Posts

wcfdisttrans_cover

Connection leaks when using async/await with Transactions in WCF

If you’re getting “The current TransactionScope is already complete” from service calls that don’t even consume transactions, you’ll probably want to read/see this.

Screencast and Code

The code can be found on github, https://github.com/ajtowf/dist_transactions_lab, one change I did since the recording is that we don’t create the nhibernate factory with each call, we now use a singleton SessionManager instead. Also we’re adding the convention to the factory to never load lazy so that our Item entity don’t need to have virtual properties, which makes it easier to switch between OR-mapper implementations.

Leaking Connections

In a fairly complex distributed enterprise system we were getting some strange The current TransactionScope is already complete errors. We used transactions frequently but we saw this on calls that wasn’t even supposed to run within an transaction.

After trying almost everything we got a hint from a nhibernate analyzer product that we shouldn’t consume a nhibernate session from multiple threads since it’s not thread safe.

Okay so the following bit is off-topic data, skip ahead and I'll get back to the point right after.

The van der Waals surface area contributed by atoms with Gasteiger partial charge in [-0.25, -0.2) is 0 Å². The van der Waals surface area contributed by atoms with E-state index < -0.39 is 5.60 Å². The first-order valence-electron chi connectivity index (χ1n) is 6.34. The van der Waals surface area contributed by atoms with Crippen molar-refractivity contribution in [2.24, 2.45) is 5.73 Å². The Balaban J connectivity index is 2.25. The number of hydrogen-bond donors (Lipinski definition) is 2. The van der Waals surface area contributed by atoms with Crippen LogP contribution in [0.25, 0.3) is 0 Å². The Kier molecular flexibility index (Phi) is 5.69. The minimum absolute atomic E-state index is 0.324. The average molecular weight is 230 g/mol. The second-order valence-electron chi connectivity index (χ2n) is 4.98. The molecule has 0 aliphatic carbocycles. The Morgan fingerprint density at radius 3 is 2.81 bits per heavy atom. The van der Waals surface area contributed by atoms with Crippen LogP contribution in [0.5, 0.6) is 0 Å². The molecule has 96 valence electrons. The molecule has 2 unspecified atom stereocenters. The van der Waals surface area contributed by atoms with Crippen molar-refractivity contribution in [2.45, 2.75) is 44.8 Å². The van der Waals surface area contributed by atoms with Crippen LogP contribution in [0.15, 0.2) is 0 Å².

If you use await, that’s exactly what happens. Turns out entity framework has the same problem.

The following code in your service will leak connections if the awaited method or service call uses a database connection with EntityFramework or NHibernate.

    [OperationBehavior(TransactionScopeRequired = true)]
    public async Task CallAsync()
    {
        using (var ts = new TransactionScope(TransactionScopeAsyncFlowOption.Enabled))
        {
            await _service.WriteAsync();
            ts.Complete();
        }
    }

Why Tasks in the Service Contract at all?

The lone reason for our service contracts being task based is that we use the same interface to implement our client-side proxies, which is neat, but the service doesn’t need use await because of that. This will work for instance: